I was looking for a piece of information earlier today and stumbled across a PDF document online courtesy of Google. It turns out that the document is a 'leaked' "Commercially in Confidence" report of the National Audit Office on the NHS's National Programme for IT. The copy I was looking at was on the BBC website. There are some things in the report which would come as no surprise for most professionals, but obviously the press picked up on them and had a field day. What is really interesting though is that either the source or the BBC chose to black out some of the text which they deemed particularly sensitive. Therefore you can't read it in the PDF...
...or can you?
Of course you can. You simply select the blacked out text and cut and paste it into another application. Hey presto, you can read it as plain as day.
It makes for interesting reading, but my point is that office applications are so feature rich these days that users often lose out in the security stakes to them. "Track changes" in Microsoft Word is also a great example. The contracts I, or my colleagues, have been sent where you can recollect the internal discussions and tactics of the opposite parties, never cease to surprise me.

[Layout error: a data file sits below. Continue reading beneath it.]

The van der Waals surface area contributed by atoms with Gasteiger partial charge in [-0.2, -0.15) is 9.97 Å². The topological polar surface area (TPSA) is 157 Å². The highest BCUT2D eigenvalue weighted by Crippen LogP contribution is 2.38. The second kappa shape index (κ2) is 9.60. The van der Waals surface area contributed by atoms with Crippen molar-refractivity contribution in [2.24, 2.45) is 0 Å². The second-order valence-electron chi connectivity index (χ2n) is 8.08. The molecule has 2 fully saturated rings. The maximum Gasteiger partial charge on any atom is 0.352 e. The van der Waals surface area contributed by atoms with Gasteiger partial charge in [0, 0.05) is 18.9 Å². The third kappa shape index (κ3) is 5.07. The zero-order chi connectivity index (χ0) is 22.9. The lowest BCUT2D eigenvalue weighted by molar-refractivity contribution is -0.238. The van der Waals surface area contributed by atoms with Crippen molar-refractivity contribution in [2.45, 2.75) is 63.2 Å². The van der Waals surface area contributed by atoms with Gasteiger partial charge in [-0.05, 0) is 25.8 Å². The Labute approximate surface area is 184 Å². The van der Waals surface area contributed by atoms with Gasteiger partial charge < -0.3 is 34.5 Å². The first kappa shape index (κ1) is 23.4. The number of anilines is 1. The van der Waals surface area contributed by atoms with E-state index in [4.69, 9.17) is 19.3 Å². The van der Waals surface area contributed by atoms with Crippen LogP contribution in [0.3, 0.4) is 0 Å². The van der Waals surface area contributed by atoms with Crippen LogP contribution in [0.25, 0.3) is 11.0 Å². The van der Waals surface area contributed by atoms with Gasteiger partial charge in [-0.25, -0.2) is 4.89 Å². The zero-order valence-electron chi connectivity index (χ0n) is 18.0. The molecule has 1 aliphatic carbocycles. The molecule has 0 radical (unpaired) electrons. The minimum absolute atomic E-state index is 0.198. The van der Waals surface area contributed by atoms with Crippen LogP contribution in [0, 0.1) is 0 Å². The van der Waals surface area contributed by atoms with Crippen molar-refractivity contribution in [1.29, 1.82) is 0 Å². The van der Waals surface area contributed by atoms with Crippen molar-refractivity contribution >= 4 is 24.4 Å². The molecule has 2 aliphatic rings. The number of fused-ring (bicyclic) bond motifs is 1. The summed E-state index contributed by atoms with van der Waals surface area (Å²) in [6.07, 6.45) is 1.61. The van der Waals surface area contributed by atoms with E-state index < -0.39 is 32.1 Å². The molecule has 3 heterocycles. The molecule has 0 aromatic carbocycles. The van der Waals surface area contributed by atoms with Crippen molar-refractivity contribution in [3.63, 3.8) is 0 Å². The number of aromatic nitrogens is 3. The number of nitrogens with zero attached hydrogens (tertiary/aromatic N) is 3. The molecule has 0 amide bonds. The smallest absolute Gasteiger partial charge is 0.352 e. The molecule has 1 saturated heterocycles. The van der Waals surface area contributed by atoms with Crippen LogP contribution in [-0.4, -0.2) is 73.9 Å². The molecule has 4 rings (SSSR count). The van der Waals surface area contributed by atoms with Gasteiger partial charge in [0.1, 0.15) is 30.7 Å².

Tags: Acrobat, Adobe, CfH, Connecting for health, NPfIT, National Programme for IT, commercially in confidence, information governance, Microsoft, Word, healthcare, Healthcare IT, NHS, health care, NAO, National Audit Office, security